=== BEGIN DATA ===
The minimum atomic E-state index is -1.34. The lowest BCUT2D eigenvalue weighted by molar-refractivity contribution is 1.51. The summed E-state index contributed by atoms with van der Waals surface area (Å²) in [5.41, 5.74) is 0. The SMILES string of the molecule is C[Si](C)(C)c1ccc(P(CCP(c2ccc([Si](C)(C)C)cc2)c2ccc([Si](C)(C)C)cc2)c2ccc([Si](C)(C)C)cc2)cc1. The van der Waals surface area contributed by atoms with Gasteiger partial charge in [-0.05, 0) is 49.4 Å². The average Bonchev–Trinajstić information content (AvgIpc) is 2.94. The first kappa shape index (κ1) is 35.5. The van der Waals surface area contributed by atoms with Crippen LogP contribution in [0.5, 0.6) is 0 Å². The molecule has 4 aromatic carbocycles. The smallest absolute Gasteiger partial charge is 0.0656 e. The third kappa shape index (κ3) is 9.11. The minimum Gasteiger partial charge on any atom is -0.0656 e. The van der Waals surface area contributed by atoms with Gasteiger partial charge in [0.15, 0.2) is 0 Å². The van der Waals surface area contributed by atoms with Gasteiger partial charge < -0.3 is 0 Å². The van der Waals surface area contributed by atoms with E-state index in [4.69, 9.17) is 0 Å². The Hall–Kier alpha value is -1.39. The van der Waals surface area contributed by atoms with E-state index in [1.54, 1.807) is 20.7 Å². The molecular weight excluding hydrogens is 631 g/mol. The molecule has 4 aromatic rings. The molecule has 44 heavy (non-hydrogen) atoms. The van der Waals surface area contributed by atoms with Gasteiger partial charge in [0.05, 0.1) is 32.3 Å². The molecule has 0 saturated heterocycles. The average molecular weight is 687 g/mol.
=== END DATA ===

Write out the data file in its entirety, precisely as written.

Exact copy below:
The minimum atomic E-state index is -1.34. The lowest BCUT2D eigenvalue weighted by molar-refractivity contribution is 1.51. The summed E-state index contributed by atoms with van der Waals surface area (Å²) in [5.41, 5.74) is 0. The SMILES string of the molecule is C[Si](C)(C)c1ccc(P(CCP(c2ccc([Si](C)(C)C)cc2)c2ccc([Si](C)(C)C)cc2)c2ccc([Si](C)(C)C)cc2)cc1. The van der Waals surface area contributed by atoms with Gasteiger partial charge in [-0.05, 0) is 49.4 Å². The average Bonchev–Trinajstić information content (AvgIpc) is 2.94. The first kappa shape index (κ1) is 35.5. The van der Waals surface area contributed by atoms with Crippen LogP contribution in [0.5, 0.6) is 0 Å². The molecule has 4 aromatic carbocycles. The smallest absolute Gasteiger partial charge is 0.0656 e. The third kappa shape index (κ3) is 9.11. The minimum Gasteiger partial charge on any atom is -0.0656 e. The van der Waals surface area contributed by atoms with Gasteiger partial charge in [0.15, 0.2) is 0 Å². The van der Waals surface area contributed by atoms with Gasteiger partial charge < -0.3 is 0 Å². The van der Waals surface area contributed by atoms with E-state index in [4.69, 9.17) is 0 Å². The Hall–Kier alpha value is -1.39. The van der Waals surface area contributed by atoms with E-state index in [1.54, 1.807) is 20.7 Å². The molecular weight excluding hydrogens is 631 g/mol. The molecule has 4 aromatic rings. The molecule has 44 heavy (non-hydrogen) atoms. The van der Waals surface area contributed by atoms with Gasteiger partial charge in [0.05, 0.1) is 32.3 Å². The molecule has 0 saturated heterocycles. The average molecular weight is 687 g/mol.